Santiago de Chile

With more than 6 million inhabitants, Santiago de Chile is the most populous city in Chile, and also its capital. It is located pretty much at the half-way point between the north and south of the country and sits at the edge of the Andes mountains at an altitude of about 500m above sea level. The mountains surrounding the city provide spectacular views and the opportunity to reach hiking and skiing areas within an hour. Due to the nature of Chile's geography, the Pacific Ocean is also only about an hour's drive away.

Santiago was founded in 1541 by Spanish conquerer Pedro de Valdivia, although the territory was inhabited long before that and actually part of the Inca Empire during the late fifteenth and early sixteenth century. In 1920, Santiago had a population of about half a million people, which, from then on, grew faster and faster. One of the city's biggest challenges nowadays is air pollution, as can be seen in the picture on the left. Due to being in a valley, the smog emitted by the industry and vehicles cannot escape the city easily, thus becoming trapped. On the day I took the photo on the left, it was explained to me that smog conditions were very good, which, needless to say, was hard to believe. In the winter, the effects of the smog are intensified even more though, because of the lack of rain which is normally able to clear the smog for a little while. However, the air pollution is not the only issue that the city has to face. Earthquakes are a regular occurrence in Santiago, and have led to a lot of destruction over time, forcing the government to modify building codes to improve safety. In 2010, Chile was hit by the sixth largest earthquake ever on record, with a magnitude of 8.8 on the Richter Scale, causing a lot of destruction. Santiago is the industrial and financial center of the country, producing 45% of its GDP. Even though the inflation of the Chilean Peso is growing, Santiago is experiencing economic growth and is transforming into a more modern and international city. However, as in the rest of the country, there is a large economic divide between the upper and lower class in the city, even geographically between the poorer west and the rich east of the city.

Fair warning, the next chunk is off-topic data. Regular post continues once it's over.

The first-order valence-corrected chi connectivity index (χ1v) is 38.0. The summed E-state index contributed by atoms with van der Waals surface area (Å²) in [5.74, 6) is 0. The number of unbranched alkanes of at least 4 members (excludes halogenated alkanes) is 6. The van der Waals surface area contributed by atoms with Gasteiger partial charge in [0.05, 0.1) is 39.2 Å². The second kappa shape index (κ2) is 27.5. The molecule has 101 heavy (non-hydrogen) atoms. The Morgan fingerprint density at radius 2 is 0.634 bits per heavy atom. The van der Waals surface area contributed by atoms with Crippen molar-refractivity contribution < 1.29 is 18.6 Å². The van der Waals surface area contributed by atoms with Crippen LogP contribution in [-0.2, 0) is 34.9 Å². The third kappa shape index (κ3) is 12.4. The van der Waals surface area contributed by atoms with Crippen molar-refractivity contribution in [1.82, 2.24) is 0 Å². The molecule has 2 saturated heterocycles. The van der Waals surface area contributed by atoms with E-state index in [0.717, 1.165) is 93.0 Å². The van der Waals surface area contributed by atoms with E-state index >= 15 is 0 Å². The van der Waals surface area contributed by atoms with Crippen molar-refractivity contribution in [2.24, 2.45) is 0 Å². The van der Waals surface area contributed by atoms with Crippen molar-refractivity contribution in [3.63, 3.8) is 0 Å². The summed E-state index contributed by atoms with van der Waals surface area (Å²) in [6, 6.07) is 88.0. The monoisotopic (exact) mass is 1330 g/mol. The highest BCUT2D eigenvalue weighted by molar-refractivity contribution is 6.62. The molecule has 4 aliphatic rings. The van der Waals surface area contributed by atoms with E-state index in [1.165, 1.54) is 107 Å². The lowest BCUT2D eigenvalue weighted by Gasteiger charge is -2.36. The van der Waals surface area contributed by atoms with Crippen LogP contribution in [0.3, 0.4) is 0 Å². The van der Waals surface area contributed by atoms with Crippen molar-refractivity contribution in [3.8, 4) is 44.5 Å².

The Gran Torre Santiago is the tallest building in South America, with a height of 300m and 62 floors. It was built between 2006 and 2013 and cost an estimated US$1 billion. It towers over the rest of the city and provides beautiful views from its observation deck on the top two floors (images of this further down). The tower is part of the Costanera Center, the largest shopping mall in Latin America and has 24 elevators which reach speeds of up to 8.5m per second.

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View from the Parque Metropolitano de Santiago towards the west

View from the Parque Metropolitano de Santiago towards the east

The Gran Torre Santiago

View from the Gran Torre Santiago

The observation deck

Fuente Neptuno

Neptune Fountain

Santiago's wealthy suburbs


Only 18km from the Peruvian border, Arica is Chile's northernmost city and has a population of over 200,000. During the War of the Pacific in 1880, it was taken from Peru, seen a desired location because of its port. However, long before European conquest, the territory was inhabited by different native groups dating back about 10,000 years. These people were among the first to mummify their dead, even predating the Egyptians by 2,000 years. The archeological findings can be viewed and learned about in the Museo Momias Chinchorro near Arica.